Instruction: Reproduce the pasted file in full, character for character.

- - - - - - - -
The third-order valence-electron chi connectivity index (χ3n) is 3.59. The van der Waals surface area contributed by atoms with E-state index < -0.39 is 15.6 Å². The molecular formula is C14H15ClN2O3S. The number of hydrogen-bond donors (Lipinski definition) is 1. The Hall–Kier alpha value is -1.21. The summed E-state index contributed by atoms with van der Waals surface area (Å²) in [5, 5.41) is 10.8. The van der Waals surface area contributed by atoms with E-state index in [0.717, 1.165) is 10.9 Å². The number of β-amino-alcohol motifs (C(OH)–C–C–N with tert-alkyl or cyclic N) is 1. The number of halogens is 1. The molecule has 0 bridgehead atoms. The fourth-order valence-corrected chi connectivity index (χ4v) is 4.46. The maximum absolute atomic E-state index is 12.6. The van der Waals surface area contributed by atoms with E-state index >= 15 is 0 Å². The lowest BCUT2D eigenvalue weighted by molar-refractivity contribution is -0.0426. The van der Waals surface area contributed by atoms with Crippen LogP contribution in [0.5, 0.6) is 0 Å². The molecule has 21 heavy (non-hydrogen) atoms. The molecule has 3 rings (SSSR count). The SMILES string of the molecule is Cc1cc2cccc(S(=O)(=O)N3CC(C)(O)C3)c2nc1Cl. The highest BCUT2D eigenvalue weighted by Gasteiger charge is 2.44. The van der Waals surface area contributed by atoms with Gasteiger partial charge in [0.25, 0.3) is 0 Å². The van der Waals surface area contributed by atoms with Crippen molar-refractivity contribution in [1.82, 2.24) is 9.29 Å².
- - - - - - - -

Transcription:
The third-order valence-electron chi connectivity index (χ3n) is 3.59. The van der Waals surface area contributed by atoms with E-state index < -0.39 is 15.6 Å². The molecular formula is C14H15ClN2O3S. The number of hydrogen-bond donors (Lipinski definition) is 1. The Hall–Kier alpha value is -1.21. The summed E-state index contributed by atoms with van der Waals surface area (Å²) in [5, 5.41) is 10.8. The van der Waals surface area contributed by atoms with E-state index in [0.717, 1.165) is 10.9 Å². The number of β-amino-alcohol motifs (C(OH)–C–C–N with tert-alkyl or cyclic N) is 1. The number of halogens is 1. The molecule has 0 bridgehead atoms. The fourth-order valence-corrected chi connectivity index (χ4v) is 4.46. The maximum absolute atomic E-state index is 12.6. The van der Waals surface area contributed by atoms with E-state index >= 15 is 0 Å². The lowest BCUT2D eigenvalue weighted by molar-refractivity contribution is -0.0426. The van der Waals surface area contributed by atoms with Crippen LogP contribution in [0.5, 0.6) is 0 Å². The molecule has 21 heavy (non-hydrogen) atoms. The molecule has 3 rings (SSSR count). The SMILES string of the molecule is Cc1cc2cccc(S(=O)(=O)N3CC(C)(O)C3)c2nc1Cl. The highest BCUT2D eigenvalue weighted by Gasteiger charge is 2.44. The van der Waals surface area contributed by atoms with Gasteiger partial charge in [0.25, 0.3) is 0 Å². The van der Waals surface area contributed by atoms with Crippen molar-refractivity contribution in [1.82, 2.24) is 9.29 Å².